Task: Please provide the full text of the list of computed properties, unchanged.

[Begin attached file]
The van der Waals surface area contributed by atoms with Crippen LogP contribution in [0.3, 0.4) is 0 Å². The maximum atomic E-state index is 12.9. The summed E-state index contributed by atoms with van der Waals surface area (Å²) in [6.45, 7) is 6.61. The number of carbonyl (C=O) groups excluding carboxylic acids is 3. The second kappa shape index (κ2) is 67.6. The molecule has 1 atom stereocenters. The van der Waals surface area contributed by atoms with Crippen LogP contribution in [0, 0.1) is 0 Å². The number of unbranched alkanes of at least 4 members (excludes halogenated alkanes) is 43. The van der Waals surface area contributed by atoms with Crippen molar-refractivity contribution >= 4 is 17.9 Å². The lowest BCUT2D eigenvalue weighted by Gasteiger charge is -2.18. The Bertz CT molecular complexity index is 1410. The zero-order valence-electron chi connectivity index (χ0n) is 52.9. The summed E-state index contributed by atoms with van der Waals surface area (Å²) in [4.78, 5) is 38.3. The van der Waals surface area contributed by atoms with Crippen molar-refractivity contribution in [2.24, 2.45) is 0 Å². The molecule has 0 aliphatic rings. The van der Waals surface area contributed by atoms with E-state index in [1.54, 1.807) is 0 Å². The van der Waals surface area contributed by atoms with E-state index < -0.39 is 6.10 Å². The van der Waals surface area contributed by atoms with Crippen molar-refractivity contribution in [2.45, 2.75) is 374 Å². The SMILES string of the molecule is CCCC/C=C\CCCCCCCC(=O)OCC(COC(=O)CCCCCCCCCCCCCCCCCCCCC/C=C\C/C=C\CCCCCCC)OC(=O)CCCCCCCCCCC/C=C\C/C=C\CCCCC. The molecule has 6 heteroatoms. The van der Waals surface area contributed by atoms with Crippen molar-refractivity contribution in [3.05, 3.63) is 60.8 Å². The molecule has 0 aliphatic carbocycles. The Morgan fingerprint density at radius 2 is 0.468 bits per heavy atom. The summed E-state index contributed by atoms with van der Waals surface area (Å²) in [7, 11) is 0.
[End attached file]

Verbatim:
The van der Waals surface area contributed by atoms with Crippen LogP contribution in [0.3, 0.4) is 0 Å². The maximum atomic E-state index is 12.9. The summed E-state index contributed by atoms with van der Waals surface area (Å²) in [6.45, 7) is 6.61. The number of carbonyl (C=O) groups excluding carboxylic acids is 3. The second kappa shape index (κ2) is 67.6. The molecule has 1 atom stereocenters. The van der Waals surface area contributed by atoms with Crippen LogP contribution in [0, 0.1) is 0 Å². The number of unbranched alkanes of at least 4 members (excludes halogenated alkanes) is 43. The van der Waals surface area contributed by atoms with Crippen molar-refractivity contribution >= 4 is 17.9 Å². The lowest BCUT2D eigenvalue weighted by Gasteiger charge is -2.18. The Bertz CT molecular complexity index is 1410. The zero-order valence-electron chi connectivity index (χ0n) is 52.9. The summed E-state index contributed by atoms with van der Waals surface area (Å²) in [4.78, 5) is 38.3. The van der Waals surface area contributed by atoms with Crippen molar-refractivity contribution in [2.24, 2.45) is 0 Å². The molecule has 0 aliphatic rings. The van der Waals surface area contributed by atoms with E-state index in [1.54, 1.807) is 0 Å². The van der Waals surface area contributed by atoms with E-state index < -0.39 is 6.10 Å². The van der Waals surface area contributed by atoms with Crippen molar-refractivity contribution in [2.45, 2.75) is 374 Å². The SMILES string of the molecule is CCCC/C=C\CCCCCCCC(=O)OCC(COC(=O)CCCCCCCCCCCCCCCCCCCCC/C=C\C/C=C\CCCCCCC)OC(=O)CCCCCCCCCCC/C=C\C/C=C\CCCCC. The molecule has 6 heteroatoms. The van der Waals surface area contributed by atoms with Crippen molar-refractivity contribution in [3.05, 3.63) is 60.8 Å². The molecule has 0 aliphatic carbocycles. The Morgan fingerprint density at radius 2 is 0.468 bits per heavy atom. The summed E-state index contributed by atoms with van der Waals surface area (Å²) in [7, 11) is 0.